not been read In court. It is a letter to
"Tom" Madine, the coachman cq-respond-ent
in the case, and purporting to show
that she "coached" him as to the testi
mony he was to give in court concerning
the allegation that Madlne had driven Mr.
Hartje to Schenley park while Mrs. Hartj
was at Memphis - and where he met a
strange woman, an incident that has
figured in the esse heretofore.
Dealers Succeed In Tl
crediting Tea
tlaaony of Peddler O. B
of Peddler
KANSAS CITY, Mo., July 24.-The de
fense In the ice hearing today succeeded In
discrediting the testimony of Peddler O. B.
Shaw, who testified yesterday that he knew
that an c" combine existed here and that
the alleged Ice trust made and controlled
the wholesale and retail prices of Ice. lie
was subjected to a severe cross examin
ation, which developed the fact that he
knew nothing whatever on which to base
his declaraatlon of yesterday.
Other Ice peddlers testified that all the
ice companies advanced the price of Ice
simultaneously here and the witnesses
admitted that an advance In prices was
advantageous to the peddlers ,ss they then
made larger profits. Only one peddler testi
fied thst he bought ice indiscriminately
from all of the Ice companies. The other
peddlers admitted thst they bought Ice
from the plants to which they were di
rected by the manager of the People's Ice,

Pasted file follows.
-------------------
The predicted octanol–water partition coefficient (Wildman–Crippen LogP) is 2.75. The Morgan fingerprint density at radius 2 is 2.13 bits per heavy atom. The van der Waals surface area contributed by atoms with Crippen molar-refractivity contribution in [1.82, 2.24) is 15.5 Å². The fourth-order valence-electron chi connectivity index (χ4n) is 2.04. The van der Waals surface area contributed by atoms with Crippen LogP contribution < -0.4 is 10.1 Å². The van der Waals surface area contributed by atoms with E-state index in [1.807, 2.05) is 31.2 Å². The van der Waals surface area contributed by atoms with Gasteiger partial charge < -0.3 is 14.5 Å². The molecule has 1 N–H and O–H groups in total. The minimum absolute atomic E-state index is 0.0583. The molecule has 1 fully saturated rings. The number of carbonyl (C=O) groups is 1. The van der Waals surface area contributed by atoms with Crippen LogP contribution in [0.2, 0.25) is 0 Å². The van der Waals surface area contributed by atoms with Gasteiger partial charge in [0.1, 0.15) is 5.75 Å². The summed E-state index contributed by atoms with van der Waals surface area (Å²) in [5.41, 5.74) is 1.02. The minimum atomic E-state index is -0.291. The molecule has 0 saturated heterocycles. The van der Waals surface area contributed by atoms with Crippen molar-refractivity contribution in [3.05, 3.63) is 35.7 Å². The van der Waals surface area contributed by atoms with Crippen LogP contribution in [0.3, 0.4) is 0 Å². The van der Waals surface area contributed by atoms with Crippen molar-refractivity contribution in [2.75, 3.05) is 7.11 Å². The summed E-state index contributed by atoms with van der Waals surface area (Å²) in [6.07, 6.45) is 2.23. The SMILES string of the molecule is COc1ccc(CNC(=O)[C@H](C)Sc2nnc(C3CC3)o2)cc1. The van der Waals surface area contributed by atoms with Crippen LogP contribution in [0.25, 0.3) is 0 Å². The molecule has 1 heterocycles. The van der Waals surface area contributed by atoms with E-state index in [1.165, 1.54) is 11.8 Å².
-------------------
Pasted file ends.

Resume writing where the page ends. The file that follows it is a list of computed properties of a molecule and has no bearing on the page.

Storage Fuel Co.
Diamond, Hyde, Benson and Schneider
Are to Be Tried la
WASHINGTON, July 24. Justice Gould,
In criminal court, today denied a motion
by counsel for the defense in the cases
of the United States against Henry P.
Diamond. Frederick A. Hyde, John A. Ben
aon and Joss H. Schneider, Indicted in con
nection with illegal land frauds In Cali
fornia snd Oregon. In which It was sought
to compel the government to decide upon
which indictment the defendanta were to
be tried.
Th court also denied a second motion to
require the government to furnish a bill of
particulars as to each and all of the de
fendants. The case will not come up for trial
until th fsll term, which begins early In
Attorney Genernl Says Bonding Com
pa ay's Black List Is Violation
of Antl-Trnst Law,
TOPE K A, Kan., July 24-The American
Surety company, a company that bonds
many railroad and express company em
ployes, has been cited to sppear before the
stat superintendent of insurance and show
cause why ita certlflcats shall not be re
voked. Th. state attorney general has ren
dered an opinion that the American Surety
company la a trust In that It restricts em
ployes of tha Pacific Express company and
the Missouri Pacific Railway company from
being bonded in any other company; that
should a man be discharged for an alleged
misdemeanor he Is blacklisted and Is there